The application notes include recommended starting dilutions; optimal dilutions/concentrations should be determined by the end user.
Blocking - Blocking peptide for Anti-Kindlin antibody (ab68041)
70 - 90% by HPLC.
- First try to dissolve a small amount of peptide in either water or buffer. The more charged residues on a peptide, the more soluble it is in aqueous solutions. - If the peptide doesn’t dissolve try an organic solvent e.g. DMSO, then dilute using water or buffer. - Consider that any solvent used must be compatible with your assay. If a peptide does not dissolve and you need to recover it, lyophilise to remove the solvent. - Gentle warming and sonication can effectively aid peptide solubilisation. If the solution is cloudy or has gelled the peptide may be in suspension rather than solubilised. - Peptides containing cysteine are easily oxidised, so should be prepared in solution just prior to use.
Concentration information loading...
Preparation and Storage
Stability and Storage
Shipped at 4°C. Upon delivery aliquot and store at -20°C or -80°C. Avoid repeated freeze / thaw cycles.
Information available upon request.
Chromosome 20 open reading frame 42
Fermitin family homolog 1
Fermitin family member 1
Kindlin syndrome protein
Unc 112 related protein 1
Unc-112-related protein 1
Unc112 related protein
Involved in cell adhesion. Contributes to integrin activation. When coexpressed with talin, potentiates activation of ITGA2B. Required for normal keratinocyte proliferation. Required for normal polarization of basal keratinocytes in skin, and for normal cell shape. Required for normal adhesion of keratinocytes to fibronectin and laminin, and for normal keratinocyte migration to wound sites. May mediate TGF-beta 1 signaling in tumor progression.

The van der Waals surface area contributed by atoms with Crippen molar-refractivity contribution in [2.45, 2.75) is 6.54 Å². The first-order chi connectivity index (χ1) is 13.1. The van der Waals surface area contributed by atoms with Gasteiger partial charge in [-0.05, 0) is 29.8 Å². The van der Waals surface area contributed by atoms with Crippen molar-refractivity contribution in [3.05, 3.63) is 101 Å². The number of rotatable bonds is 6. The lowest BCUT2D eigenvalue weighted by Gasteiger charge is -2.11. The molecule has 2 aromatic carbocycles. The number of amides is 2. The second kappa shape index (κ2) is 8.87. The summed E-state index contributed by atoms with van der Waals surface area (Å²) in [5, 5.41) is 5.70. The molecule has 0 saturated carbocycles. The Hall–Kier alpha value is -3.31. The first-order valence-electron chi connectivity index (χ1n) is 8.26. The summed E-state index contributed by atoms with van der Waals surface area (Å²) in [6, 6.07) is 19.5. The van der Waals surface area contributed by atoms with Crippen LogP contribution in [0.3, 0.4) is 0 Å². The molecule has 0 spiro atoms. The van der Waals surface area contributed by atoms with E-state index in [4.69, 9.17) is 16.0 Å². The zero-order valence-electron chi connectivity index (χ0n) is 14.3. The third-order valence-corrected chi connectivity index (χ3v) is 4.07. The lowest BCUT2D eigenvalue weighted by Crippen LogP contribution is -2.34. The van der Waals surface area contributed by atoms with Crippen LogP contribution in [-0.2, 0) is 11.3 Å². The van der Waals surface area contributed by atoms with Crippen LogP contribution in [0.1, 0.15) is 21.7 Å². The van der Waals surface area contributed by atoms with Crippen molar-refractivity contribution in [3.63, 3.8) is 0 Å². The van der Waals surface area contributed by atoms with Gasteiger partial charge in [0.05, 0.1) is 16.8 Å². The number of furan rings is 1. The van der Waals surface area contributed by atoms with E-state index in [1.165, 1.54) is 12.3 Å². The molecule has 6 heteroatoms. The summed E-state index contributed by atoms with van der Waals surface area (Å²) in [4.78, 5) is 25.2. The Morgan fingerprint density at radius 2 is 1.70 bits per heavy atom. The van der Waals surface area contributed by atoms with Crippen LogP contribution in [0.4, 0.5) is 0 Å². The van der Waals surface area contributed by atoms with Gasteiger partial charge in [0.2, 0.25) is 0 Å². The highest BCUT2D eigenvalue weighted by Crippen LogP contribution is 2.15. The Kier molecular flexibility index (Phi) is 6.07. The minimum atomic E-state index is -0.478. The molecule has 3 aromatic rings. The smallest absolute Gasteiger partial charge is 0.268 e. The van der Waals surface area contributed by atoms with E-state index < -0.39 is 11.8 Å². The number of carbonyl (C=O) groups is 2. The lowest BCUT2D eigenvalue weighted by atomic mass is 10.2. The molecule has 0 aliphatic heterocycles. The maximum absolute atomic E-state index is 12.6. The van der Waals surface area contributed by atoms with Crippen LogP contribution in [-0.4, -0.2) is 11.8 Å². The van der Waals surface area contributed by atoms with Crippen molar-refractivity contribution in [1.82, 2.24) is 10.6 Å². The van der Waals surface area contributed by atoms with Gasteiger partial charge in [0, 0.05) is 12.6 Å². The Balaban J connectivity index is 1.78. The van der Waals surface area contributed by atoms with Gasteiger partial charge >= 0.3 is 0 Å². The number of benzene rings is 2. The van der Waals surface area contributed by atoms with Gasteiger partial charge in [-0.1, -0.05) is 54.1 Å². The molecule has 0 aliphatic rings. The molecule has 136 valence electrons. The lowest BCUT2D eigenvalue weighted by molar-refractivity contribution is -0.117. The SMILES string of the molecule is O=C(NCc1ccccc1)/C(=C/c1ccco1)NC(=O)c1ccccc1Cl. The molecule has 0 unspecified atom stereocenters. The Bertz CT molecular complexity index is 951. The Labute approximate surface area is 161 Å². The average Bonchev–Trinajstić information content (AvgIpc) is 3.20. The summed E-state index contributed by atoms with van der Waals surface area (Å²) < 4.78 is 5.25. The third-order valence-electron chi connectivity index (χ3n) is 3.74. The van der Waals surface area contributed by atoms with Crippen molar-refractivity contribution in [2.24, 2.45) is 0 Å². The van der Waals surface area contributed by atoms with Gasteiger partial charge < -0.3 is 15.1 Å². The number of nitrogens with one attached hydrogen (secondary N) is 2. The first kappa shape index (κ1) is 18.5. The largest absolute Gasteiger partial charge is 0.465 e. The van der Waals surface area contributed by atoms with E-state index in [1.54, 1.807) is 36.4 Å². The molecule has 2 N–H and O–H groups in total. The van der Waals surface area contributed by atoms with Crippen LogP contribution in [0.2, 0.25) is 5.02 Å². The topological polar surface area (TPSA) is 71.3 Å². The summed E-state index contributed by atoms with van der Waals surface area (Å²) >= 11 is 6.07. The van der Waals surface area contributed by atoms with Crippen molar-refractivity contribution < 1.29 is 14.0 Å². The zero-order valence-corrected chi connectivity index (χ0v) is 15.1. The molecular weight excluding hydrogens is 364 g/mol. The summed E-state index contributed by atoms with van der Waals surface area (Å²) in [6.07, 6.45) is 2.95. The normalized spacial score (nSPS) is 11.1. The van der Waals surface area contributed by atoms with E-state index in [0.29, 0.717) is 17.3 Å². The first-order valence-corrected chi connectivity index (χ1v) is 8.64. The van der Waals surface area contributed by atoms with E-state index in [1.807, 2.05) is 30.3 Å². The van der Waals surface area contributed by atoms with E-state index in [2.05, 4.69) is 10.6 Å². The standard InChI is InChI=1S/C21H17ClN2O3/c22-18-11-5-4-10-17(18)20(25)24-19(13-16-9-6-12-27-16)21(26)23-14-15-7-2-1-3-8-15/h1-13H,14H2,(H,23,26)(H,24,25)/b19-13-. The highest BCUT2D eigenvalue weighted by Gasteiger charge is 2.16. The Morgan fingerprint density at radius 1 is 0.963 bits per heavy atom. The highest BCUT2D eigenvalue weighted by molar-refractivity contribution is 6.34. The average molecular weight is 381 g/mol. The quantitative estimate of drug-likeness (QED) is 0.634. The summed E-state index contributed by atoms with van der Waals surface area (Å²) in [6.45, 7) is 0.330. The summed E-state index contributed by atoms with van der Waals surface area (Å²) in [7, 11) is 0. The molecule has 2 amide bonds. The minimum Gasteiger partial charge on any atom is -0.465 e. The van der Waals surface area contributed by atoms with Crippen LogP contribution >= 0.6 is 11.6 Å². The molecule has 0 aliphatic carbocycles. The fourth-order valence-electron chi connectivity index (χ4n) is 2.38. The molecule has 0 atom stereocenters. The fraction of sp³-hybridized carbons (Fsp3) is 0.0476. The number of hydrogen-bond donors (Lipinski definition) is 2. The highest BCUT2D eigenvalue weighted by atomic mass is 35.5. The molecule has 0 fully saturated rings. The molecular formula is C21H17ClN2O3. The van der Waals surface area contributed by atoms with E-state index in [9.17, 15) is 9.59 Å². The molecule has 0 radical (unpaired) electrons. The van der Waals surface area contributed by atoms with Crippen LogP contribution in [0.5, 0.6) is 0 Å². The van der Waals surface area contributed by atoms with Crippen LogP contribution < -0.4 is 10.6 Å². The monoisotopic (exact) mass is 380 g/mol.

Expressed in brain, skeletal muscle, kidney, colon, adrenal gland, prostate, and placenta. Weakly or not expressed in heart, thymus, spleen, liver, small intestine, bone marrow, lung and peripheral blood leukocytes. Overexpressed in some colon and lung tumors. In skin, it is localized within the epidermis and particularly in basal keratocytes. Not detected in epidermal melanocytes and dermal fibroblasts.
Involvement in disease
Defects in FERMT1 are the cause of Kindler syndrome (KINDS) [MIM:173650]. An autosomal recessive skin disorder characterized by skin blistering, photosensitivity, progressive poikiloderma, and extensive skin atrophy. Additional clinical features include gingival erosions, ocular, esophageal, gastrointestinal and urogenital involvement, and an increased risk of mucocutaneous malignancy. Note=Although most FERMT1 mutations are predicted to lead to premature termination of translation, and to loss of FERMT1 function, significant clinical variability is observed among patients. There is an association of FERMT1 missense and in-frame deletion mutations with milder disease phenotypes, and later onset of complications (PubMed:21936020).
Belongs to the kindlin family. Contains 1 FERM domain. Contains 1 PH domain.
The FERM domain is not correctly detected by PROSITE or Pfam techniques because it contains the insertion of a PH domain. The FERM domain contains the subdomains F1, F2 and F3. It is preceded by a F0 domain with a ubiquitin-like fold. The F0 domain is required for integrin activation and for localization at focal adhesions.
Cytoplasm > cytoskeleton. Cell junction > focal adhesion. Cell projection > ruffle membrane. Constituent of focal adhesions. Localized at the basal aspect of skin keratinocytes, close to the cell membrane. Colocalizes with filamentous actin. Upon TGFB1 treatment, it localizes to membrane ruffles.